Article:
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					                      DCS860A Wireless LAN Evaluation

                                             By Eddie Davis
Background

       Those of us involved with higher learning in Emerging Technologies today are

very fortunate to be studying the field at a time when the technological envelope is being

pushed to the limit. This became evident to me very early in my DPS Studies in many

ways but especially in the way that I was accessing the Internet. Being fully aware of the

demands of the DPS program, I invested in a new Gateway Performance PC as well as a

Gateway Solo 5300 Laptop to help me address my new expanded computing needs. At

the time when I worked remotely, I accessed Verizon’s internal network via IPRS with a

56K modem connection that my family also used to access our ISP, which was BANET.

I knew that Broadband access was available via cable modem in my area but I had hoped

that DSL would become available in the near future so my plan was to hold out in the

spirit of pledging allegiance to the company that I work for.

       The first sign of trouble came when I was unable to connect to the Internet on a

Wednesday evening when our class was meeting for an on-line chat session. Next there

was the time when my daughter wasn’t able to connect when she needed to do some

research for a school project and then there was the Sunday night when it took an hour to

connect while trying to submit one of Dr. Blum’s Quizzes prior to the 12:00 AM

deadline. The final straw came when I was unable to connect while working at home one

day to distribute a document that was needed for discussion on a weekly conference call

with one of my group’s primary client organizations.

       I knew then that it was time to look into getting cable modem Internet service run

into my home. For those who already have their homes wired for cable TV service, cable



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modem service is usually an easy addition. My home has a Satellite TV system so things

were different for me. To take it a step further, while every other room in my house was

pre-wired with RG-6 cable, I hadn’t gotten the home office wired because I hadn’t even

considered cable modem access as a possibility. I only had a phone line run for dial-up

access in the office and I thought eventually DSL. Fortunately, The cable technician was

able to run a line from the interface outside of my house through the garage and into the

home office by drilling only one hole in a garage wall adjacent to the office. The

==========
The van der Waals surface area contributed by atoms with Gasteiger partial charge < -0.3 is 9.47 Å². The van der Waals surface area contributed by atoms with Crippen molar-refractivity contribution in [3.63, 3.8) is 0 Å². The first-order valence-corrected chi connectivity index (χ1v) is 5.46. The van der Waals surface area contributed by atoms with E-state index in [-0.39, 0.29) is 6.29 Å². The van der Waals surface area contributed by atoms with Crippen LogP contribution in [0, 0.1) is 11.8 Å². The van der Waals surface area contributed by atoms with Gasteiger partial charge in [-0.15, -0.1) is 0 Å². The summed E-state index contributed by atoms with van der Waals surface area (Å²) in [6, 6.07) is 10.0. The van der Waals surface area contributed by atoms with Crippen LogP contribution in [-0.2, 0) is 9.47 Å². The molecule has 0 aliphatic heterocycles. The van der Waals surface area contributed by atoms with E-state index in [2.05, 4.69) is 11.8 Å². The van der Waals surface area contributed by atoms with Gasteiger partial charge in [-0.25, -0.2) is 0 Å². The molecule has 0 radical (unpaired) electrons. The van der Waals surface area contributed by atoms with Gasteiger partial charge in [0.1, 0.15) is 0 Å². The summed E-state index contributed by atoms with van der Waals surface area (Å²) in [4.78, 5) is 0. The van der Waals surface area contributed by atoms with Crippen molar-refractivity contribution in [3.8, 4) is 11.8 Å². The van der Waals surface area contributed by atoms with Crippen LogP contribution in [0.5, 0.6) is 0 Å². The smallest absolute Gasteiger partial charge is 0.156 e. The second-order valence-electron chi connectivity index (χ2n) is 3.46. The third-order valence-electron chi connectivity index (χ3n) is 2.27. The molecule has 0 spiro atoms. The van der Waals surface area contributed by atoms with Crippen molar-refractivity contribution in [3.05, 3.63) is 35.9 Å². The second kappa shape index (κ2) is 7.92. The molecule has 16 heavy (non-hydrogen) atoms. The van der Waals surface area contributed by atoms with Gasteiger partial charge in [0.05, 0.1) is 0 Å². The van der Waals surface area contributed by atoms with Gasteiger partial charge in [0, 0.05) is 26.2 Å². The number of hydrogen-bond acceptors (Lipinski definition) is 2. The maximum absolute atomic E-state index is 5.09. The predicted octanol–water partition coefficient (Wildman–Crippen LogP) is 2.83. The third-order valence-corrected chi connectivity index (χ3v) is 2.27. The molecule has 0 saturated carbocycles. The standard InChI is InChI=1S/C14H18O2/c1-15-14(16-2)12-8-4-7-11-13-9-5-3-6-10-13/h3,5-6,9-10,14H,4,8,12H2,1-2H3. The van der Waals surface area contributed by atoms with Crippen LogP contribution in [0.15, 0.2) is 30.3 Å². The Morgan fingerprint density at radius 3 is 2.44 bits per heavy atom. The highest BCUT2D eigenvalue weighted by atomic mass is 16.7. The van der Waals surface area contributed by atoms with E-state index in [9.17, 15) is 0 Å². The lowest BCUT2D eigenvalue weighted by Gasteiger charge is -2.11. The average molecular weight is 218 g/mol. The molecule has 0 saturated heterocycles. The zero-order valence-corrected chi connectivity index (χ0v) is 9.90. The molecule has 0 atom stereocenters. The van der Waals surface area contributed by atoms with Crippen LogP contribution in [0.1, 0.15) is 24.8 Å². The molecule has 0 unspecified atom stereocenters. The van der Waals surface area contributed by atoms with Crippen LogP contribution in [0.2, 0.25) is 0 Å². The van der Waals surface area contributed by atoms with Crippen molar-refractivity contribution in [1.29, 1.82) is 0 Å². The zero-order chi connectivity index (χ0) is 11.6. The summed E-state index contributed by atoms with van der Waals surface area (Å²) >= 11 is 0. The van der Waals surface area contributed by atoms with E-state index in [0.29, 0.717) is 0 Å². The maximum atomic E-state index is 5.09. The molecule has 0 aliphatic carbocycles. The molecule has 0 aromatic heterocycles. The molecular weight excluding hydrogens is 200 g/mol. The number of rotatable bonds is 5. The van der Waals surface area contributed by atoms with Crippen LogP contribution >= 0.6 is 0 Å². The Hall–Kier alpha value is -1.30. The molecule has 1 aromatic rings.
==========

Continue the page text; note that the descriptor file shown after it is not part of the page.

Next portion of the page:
connection and configuration of my ISP’s software was straightforward and in no time

the Workstation in my home office had been taken to the leading edge and my access

problem was solved.

       Unfortunately, while cable modem access resolved the access, reliability and

speed issues that we had in the past, it didn’t help with the contention issues between my

family members. First there is my wife who is pursuing her PHD and my daughter in the

seventh grade who needs to spend a good deal of time on-line doing research for

homework. Then there is my son who is in his second year of college and last but not

least there is me in the DPS. There were many times when all of us needed to be on-line

at the same time and prioritizing the access was difficult. We had one workstation and

two laptops but only one internet connection and no plans to spend $90.00 for 3 IP

addresses from my ISP. I hadn’t thought about wireless access until we started using it

during our Software Process Engineering class in our first year. After connecting via the

wireless network in class and having several discussions with one of my classmates, I

concluded that a Wireless LAN might be the solution to my problem at home.




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Selection of the Equipment

        There are many Wireless LAN products available on the market and most of

them seem to be designed and priced for Businesses applications.           My colleague

informed me that there was a very good INTEL product that had been on sale for about

seven or eight hundred dollars. When I checked into this, the sale was no longer being

offered and the INTEL configuration would have cost me more like a thousand dollars